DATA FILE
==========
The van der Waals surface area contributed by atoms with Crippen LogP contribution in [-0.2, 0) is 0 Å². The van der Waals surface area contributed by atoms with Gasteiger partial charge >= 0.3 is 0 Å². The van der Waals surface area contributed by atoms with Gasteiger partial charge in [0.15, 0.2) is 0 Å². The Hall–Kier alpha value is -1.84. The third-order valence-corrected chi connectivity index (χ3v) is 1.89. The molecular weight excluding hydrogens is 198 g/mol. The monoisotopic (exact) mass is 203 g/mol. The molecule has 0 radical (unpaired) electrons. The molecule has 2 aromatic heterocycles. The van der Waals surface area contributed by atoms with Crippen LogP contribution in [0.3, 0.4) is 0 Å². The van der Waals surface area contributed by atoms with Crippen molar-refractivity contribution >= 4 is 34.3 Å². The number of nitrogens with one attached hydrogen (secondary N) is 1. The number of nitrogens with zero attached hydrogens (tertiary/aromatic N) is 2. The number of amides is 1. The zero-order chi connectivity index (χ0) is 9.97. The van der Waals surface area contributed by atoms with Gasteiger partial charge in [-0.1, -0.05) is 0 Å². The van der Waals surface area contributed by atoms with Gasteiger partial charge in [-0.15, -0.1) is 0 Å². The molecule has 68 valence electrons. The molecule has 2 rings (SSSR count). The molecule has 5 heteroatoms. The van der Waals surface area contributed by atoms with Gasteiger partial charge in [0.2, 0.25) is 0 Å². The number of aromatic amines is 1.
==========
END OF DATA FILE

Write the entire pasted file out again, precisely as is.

The van der Waals surface area contributed by atoms with Crippen LogP contribution in [-0.2, 0) is 0 Å². The van der Waals surface area contributed by atoms with Gasteiger partial charge >= 0.3 is 0 Å². The van der Waals surface area contributed by atoms with Gasteiger partial charge in [0.15, 0.2) is 0 Å². The Hall–Kier alpha value is -1.84. The third-order valence-corrected chi connectivity index (χ3v) is 1.89. The molecular weight excluding hydrogens is 198 g/mol. The monoisotopic (exact) mass is 203 g/mol. The molecule has 0 radical (unpaired) electrons. The molecule has 2 aromatic heterocycles. The van der Waals surface area contributed by atoms with Crippen LogP contribution in [0.3, 0.4) is 0 Å². The van der Waals surface area contributed by atoms with Crippen molar-refractivity contribution >= 4 is 34.3 Å². The number of nitrogens with one attached hydrogen (secondary N) is 1. The number of nitrogens with zero attached hydrogens (tertiary/aromatic N) is 2. The number of amides is 1. The zero-order chi connectivity index (χ0) is 9.97. The van der Waals surface area contributed by atoms with Gasteiger partial charge in [-0.1, -0.05) is 0 Å². The van der Waals surface area contributed by atoms with Gasteiger partial charge in [-0.15, -0.1) is 0 Å². The molecule has 68 valence electrons. The molecule has 2 rings (SSSR count). The molecule has 5 heteroatoms. The van der Waals surface area contributed by atoms with Gasteiger partial charge in [0.2, 0.25) is 0 Å². The number of aromatic amines is 1.